In Brittany Mcquarter-Leflore’s 7th grade American history class at IDEA Bridge College Preparatory, students debunk myths, research untrodden narratives, and see themselves as a connected part of a greater story of our country.
“In my American history class, we go deeper,” said Brittany Mcquarter-Leflore, social studies teacher at IDEA Bridge. “The majority of our scholars come from an African American or Spanish-speaking backgrounds, and I teach my students: you have a hand in history. Do you think people of color were just in the background? What do you think they were doing?”
Brittany Mcquarter-Leflore, IDEA Bridge Social Studies Teacher
Ms. Mcquarter-Leflore emphasizes the hidden figures—often women and people of color— who shaped American History. During Black History Month, the lead teacher and grade-team leader directs an extra-credit initiative with her students. A “historian of the week,” a revolving title given to different students in class, will research different individuals who have made an impact, big or small, on society.
Post research, these student historians write and present findings to the class. Examples of reports have been on Jackie Robinson, Dorothy Vaughan, 2 Chainz, and many other individuals. Ms. Mcquarter-Leflore has an important rule for this initiative: “If my students chose to report on athletes or entertainers, I say ‘that’s fine, but I also want to know how they have helped their community.’”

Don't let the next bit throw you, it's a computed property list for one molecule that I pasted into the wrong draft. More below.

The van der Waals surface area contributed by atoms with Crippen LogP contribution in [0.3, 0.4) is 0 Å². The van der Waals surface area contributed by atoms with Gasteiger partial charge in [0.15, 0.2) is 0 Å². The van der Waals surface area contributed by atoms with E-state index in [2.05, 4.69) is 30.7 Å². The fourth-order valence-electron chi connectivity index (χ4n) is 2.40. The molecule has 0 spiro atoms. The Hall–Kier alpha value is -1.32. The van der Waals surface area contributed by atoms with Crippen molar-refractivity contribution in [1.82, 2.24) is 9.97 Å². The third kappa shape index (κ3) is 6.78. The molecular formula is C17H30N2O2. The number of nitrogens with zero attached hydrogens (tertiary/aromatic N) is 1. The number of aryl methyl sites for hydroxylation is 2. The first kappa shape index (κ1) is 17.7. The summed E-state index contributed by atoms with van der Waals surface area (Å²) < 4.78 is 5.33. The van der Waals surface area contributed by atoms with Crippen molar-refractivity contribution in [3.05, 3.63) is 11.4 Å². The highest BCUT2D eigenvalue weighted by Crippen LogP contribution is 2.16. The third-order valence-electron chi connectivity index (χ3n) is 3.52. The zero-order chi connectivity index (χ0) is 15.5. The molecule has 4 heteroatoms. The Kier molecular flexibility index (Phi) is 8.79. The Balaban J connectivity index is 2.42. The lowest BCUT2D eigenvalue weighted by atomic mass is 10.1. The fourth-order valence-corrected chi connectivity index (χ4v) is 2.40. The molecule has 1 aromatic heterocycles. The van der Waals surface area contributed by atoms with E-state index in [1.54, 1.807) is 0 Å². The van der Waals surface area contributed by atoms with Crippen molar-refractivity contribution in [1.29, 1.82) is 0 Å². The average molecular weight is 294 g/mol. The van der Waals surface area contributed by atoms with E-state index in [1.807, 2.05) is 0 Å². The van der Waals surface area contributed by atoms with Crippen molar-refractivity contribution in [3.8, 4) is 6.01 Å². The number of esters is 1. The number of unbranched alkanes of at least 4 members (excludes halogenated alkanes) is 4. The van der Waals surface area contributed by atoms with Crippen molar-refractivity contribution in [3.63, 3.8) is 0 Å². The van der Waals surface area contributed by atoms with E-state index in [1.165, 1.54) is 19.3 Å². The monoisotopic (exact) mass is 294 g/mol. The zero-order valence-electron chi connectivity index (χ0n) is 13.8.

Brittany Mcquarter-Leflore is doing her part to help students in the Southern Louisiana community, and she very much values the impact IDEA is having on the children and families she serves. “At IDEA, we own our growth and teach accountability. Students and staff work together to live the core values we preach.”
Brittany is a founding member of IDEA Bridge. She takes pride in the school’s growth as well as her own individual development as a teacher and leader. She began her work at IDEA as a 2nd grade math co-teacher, but through the relationships of her principals and instructional coaches, and the focus on teacher development, she quickly worked her way up to become a math lead teacher. Soon after, she switched teaching contents, and now, she is a grade-team leader who collaborates with her fellow coworkers and helps them thrive and grow. In fact, Brittany is currently obtaining her master’s degree in educational leadership from Louisiana State University. “If it were not for my IDEA Team & Family, I would not have pushed myself to go back and get my master’s in education,” said Brittany.
Reflecting on her professional success, and the impact it has on the students she teaches, Brittany is proud to be a role model. Growing up, Brittany’s high school choir teacher was a huge influence on her work ethic and drive. Now, Brittany is thrilled to give back to that tradition of positive influence in schools. This is especially true, Brittany noted, when children of color are seeing other people of color, people who look like them, hold positions like teachers, doctors, presidents and vice-presidents. History, of course, is part of the equation, too.
“Black history is U.S. history,” said Brittany. “Many times, we forget that. I want scholars to understand and see all the ways that Black people have helped this great nation thrive. […] I tell my scholars all the time: if you never know where you have been, you do not know where you are going. If you do not know where this nation has been as far as the government and how the government has changed from then to now, you’ll never know how to be the change in the future.”
On the topic of making positive change in the future, Brittany coined a motivational slogan she likes to use with her students, advice to take to heart during this important month in these historic times: Don’t Dream your Life, Live your Dreams.